Drug trade and use continues to be one of the major problems in the U.S. The government’s initiative to scale down drug trade in the country has somehow lead to the legalization of cannabis, which is one of the most common illegal substances used. Despite initiatives to legalize the substance, lawmakers may have overlooked one point with marijuana use: the emergence of Cannabinoid Hyperemesis Syndrome.
What is Cannabinoid Hyperemesis Syndrome?
Cannabinoid Hyperemesis Syndrome (CHS) is a collection of symptoms that occur after prolonged and massive usage of cannabis. According to an Australian clinical study conducted by Dr. Hugh Allen in 2004, about 10 patients were exhibiting the same symptoms, with all of them found to be marijuana users.
Excessive use of marijuana is the result of such condition. This occurs when marijuana is used more than 3-5 times a day, which eventually leads to a chronic use of the substance for years on end.
Cannabis use creates a euphoric effect to the user. However, some individuals may experience this rare condition despite its usual antiemetic effect. What cannabis users would do is to take in more with the hope of being relieved with the unfavorable symptoms. However, increasing the dose will do more harm than good.
Signs and Symptoms of CHS
Individuals who suffer from CHS usually complain of abdominal pain, nausea and vomiting. They may frequent the emergency room for 3-5 times before doctors would conclude that the vomiting and nausea is related to marijuana use because there are other conditions that may exhibit the same symptoms.
CHS is a rare condition; it does not happen to all cannabis users. It usually takes years before the onset of symptoms occur. The shortest reported length of consumption of cannabis having the symptoms was 18 months.
Individuals who have CHS may experience the following:
- Agitated state
- Postural hypotension
- Elevated urea
- Gastric mucosal trauma
How is it different from Cyclic Vomiting Syndrome?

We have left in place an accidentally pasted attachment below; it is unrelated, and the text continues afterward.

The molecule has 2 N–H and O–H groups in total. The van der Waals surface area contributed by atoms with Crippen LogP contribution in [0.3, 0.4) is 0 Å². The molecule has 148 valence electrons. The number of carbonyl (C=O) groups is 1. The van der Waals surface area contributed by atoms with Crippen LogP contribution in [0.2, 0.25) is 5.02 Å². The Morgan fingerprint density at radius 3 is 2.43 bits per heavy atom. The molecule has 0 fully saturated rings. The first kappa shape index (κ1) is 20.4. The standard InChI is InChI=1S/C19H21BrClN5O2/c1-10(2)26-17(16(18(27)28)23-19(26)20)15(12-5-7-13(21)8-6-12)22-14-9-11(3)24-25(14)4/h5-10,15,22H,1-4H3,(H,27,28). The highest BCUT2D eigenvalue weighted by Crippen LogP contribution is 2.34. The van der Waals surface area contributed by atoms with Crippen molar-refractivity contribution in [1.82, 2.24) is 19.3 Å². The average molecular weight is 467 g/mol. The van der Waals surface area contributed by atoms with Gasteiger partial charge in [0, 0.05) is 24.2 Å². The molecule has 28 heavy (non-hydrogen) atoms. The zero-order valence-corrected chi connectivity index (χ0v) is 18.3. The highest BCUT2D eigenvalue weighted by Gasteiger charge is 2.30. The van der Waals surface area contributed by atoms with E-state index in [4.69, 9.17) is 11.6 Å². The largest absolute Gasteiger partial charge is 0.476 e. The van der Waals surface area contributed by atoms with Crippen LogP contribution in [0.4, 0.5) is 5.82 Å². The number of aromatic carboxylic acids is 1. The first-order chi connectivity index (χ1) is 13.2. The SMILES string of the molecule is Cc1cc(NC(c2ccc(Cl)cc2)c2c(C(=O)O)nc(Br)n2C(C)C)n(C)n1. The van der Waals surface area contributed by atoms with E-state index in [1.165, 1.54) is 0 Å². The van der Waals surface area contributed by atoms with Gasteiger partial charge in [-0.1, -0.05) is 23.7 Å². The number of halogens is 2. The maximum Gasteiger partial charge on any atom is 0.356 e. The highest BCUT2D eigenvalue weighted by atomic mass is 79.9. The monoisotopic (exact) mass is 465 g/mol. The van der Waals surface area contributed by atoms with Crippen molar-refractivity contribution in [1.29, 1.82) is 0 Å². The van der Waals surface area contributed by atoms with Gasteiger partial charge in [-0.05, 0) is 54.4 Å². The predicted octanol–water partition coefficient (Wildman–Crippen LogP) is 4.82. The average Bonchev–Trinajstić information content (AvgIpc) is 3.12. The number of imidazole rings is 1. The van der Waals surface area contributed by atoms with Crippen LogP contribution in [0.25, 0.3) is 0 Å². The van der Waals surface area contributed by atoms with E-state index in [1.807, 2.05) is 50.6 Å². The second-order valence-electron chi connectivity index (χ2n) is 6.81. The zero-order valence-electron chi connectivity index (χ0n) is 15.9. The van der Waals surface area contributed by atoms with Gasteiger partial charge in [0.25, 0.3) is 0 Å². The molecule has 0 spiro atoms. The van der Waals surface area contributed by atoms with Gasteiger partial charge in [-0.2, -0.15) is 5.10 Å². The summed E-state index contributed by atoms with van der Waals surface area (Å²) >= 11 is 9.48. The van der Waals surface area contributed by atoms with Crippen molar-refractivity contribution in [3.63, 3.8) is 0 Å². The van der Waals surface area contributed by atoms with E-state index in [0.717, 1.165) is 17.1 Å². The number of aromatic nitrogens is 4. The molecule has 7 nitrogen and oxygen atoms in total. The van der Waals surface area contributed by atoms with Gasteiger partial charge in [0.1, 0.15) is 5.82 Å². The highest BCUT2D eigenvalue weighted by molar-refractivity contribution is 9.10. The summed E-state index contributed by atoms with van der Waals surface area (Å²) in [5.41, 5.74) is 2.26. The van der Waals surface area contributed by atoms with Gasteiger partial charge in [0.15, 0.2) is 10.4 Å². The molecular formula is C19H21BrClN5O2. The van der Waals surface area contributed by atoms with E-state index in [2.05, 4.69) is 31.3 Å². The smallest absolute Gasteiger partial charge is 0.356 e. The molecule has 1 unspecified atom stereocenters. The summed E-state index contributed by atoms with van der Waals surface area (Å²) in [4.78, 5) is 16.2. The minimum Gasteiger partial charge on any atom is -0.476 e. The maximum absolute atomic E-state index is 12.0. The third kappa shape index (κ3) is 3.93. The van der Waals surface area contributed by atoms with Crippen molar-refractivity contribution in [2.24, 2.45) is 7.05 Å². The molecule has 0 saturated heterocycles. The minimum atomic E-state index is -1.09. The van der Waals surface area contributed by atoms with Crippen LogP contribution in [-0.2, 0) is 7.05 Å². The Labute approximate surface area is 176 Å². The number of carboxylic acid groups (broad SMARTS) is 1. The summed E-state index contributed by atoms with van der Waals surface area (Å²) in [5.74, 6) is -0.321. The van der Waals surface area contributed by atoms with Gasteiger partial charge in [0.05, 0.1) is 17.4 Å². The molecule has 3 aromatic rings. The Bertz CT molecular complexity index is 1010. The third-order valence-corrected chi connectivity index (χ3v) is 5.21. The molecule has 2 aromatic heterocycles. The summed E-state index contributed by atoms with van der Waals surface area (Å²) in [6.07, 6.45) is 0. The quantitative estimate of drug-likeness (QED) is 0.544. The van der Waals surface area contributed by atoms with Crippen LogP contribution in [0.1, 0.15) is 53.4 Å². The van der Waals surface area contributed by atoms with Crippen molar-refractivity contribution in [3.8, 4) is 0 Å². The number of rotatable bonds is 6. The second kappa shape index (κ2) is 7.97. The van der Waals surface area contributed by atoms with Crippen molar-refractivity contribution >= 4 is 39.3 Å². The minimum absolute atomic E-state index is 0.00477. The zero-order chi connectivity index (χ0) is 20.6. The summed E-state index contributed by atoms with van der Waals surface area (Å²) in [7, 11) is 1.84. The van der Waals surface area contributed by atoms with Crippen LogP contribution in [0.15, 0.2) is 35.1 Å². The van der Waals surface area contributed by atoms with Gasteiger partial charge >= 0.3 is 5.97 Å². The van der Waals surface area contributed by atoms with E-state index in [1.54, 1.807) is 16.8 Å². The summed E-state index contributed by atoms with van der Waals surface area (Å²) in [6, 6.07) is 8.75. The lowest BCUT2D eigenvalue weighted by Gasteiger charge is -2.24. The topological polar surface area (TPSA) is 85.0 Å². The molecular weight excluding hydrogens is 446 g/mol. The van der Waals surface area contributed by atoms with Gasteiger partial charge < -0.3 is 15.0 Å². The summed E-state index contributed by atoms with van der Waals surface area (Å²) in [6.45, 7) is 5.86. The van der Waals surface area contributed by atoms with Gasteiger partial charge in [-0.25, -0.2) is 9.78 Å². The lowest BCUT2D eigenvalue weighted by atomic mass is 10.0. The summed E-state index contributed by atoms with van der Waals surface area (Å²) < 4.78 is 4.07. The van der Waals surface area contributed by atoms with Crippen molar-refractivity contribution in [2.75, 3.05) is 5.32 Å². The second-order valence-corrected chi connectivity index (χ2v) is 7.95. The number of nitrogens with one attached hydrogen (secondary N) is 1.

Cyclic Vomiting Syndrome (CVS) may also present the same symptoms as that of Cannabinoid Hyperemesis Syndrome. It usually lasts from a few hours to several days. Repeated attacks happen with no apparent reason. The only difference of CVS from CHS is that with CVS, cannabis use is not present.
Each episode of CVS happens as the previous one, which means episodes may occur at the same time of the day, the same duration, or with the same symptoms and intensity.
Treatment for CHS
Cannabis users usually find relief when they take a hot shower. According to a study from Philadelphia, “taking hot showers may be a way of correcting the cannabis-induced imbalance that affects the regulation of temperature of the hypothalamus”.
The symptoms usually go away after a few days of completely stopping from consuming cannabis.
Other forms of treatment for this condition include providing medications to relieve from abdominal pain and electrolyte replacement to maintain the balance of electrolytes in the body lost due to vomiting.
This condition, if left untreated, may lead to severe dehydration and kidney failure.
CHS in the News
It must have come as a surprise to some pro-cannabis legalization that such condition happens. Although CHS has been reported just over a decade ago, it is only now after the legalization of marijuana on several states that there has been an increase in individuals who are reported to be suffering from such condition.